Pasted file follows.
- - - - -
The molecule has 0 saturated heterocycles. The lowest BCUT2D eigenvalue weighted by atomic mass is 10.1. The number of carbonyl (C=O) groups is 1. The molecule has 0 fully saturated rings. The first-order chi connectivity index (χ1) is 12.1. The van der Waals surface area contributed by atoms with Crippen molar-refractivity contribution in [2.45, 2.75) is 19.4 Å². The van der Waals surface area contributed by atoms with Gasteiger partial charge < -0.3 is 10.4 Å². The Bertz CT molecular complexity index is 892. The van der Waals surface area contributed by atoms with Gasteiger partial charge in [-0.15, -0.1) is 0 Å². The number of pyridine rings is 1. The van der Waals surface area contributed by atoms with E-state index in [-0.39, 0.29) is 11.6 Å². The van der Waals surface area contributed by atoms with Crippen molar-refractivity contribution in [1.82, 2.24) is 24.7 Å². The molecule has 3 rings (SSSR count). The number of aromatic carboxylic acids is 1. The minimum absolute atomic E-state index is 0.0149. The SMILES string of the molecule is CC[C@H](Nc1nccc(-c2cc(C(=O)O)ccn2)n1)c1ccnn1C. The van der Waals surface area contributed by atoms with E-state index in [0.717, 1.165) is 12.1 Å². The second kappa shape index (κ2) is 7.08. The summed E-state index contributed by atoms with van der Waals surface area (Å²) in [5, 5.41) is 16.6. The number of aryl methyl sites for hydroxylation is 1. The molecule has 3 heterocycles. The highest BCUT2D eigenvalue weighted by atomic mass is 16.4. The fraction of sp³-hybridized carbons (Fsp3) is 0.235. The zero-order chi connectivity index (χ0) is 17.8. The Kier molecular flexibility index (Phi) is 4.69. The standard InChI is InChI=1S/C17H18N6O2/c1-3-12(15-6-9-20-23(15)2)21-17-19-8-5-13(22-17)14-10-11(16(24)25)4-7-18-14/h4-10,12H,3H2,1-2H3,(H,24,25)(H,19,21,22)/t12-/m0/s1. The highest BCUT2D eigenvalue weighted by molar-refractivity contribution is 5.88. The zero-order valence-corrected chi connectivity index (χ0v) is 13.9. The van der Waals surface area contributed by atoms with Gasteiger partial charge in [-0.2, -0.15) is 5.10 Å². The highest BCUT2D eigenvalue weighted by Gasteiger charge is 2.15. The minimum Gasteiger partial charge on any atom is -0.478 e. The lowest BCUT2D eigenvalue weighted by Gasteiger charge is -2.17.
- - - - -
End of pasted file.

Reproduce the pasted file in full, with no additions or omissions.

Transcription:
The molecule has 0 saturated heterocycles. The lowest BCUT2D eigenvalue weighted by atomic mass is 10.1. The number of carbonyl (C=O) groups is 1. The molecule has 0 fully saturated rings. The first-order chi connectivity index (χ1) is 12.1. The van der Waals surface area contributed by atoms with Crippen molar-refractivity contribution in [2.45, 2.75) is 19.4 Å². The van der Waals surface area contributed by atoms with Gasteiger partial charge < -0.3 is 10.4 Å². The Bertz CT molecular complexity index is 892. The van der Waals surface area contributed by atoms with Gasteiger partial charge in [-0.15, -0.1) is 0 Å². The number of pyridine rings is 1. The van der Waals surface area contributed by atoms with E-state index in [-0.39, 0.29) is 11.6 Å². The van der Waals surface area contributed by atoms with Crippen molar-refractivity contribution in [1.82, 2.24) is 24.7 Å². The molecule has 3 rings (SSSR count). The number of aromatic carboxylic acids is 1. The minimum absolute atomic E-state index is 0.0149. The SMILES string of the molecule is CC[C@H](Nc1nccc(-c2cc(C(=O)O)ccn2)n1)c1ccnn1C. The van der Waals surface area contributed by atoms with E-state index in [0.717, 1.165) is 12.1 Å². The second kappa shape index (κ2) is 7.08. The summed E-state index contributed by atoms with van der Waals surface area (Å²) in [5, 5.41) is 16.6. The number of aryl methyl sites for hydroxylation is 1. The molecule has 3 heterocycles. The highest BCUT2D eigenvalue weighted by atomic mass is 16.4. The fraction of sp³-hybridized carbons (Fsp3) is 0.235. The zero-order chi connectivity index (χ0) is 17.8. The Kier molecular flexibility index (Phi) is 4.69. The standard InChI is InChI=1S/C17H18N6O2/c1-3-12(15-6-9-20-23(15)2)21-17-19-8-5-13(22-17)14-10-11(16(24)25)4-7-18-14/h4-10,12H,3H2,1-2H3,(H,24,25)(H,19,21,22)/t12-/m0/s1. The highest BCUT2D eigenvalue weighted by molar-refractivity contribution is 5.88. The zero-order valence-corrected chi connectivity index (χ0v) is 13.9. The van der Waals surface area contributed by atoms with Gasteiger partial charge in [-0.2, -0.15) is 5.10 Å². The highest BCUT2D eigenvalue weighted by Gasteiger charge is 2.15. The minimum Gasteiger partial charge on any atom is -0.478 e. The lowest BCUT2D eigenvalue weighted by Gasteiger charge is -2.17.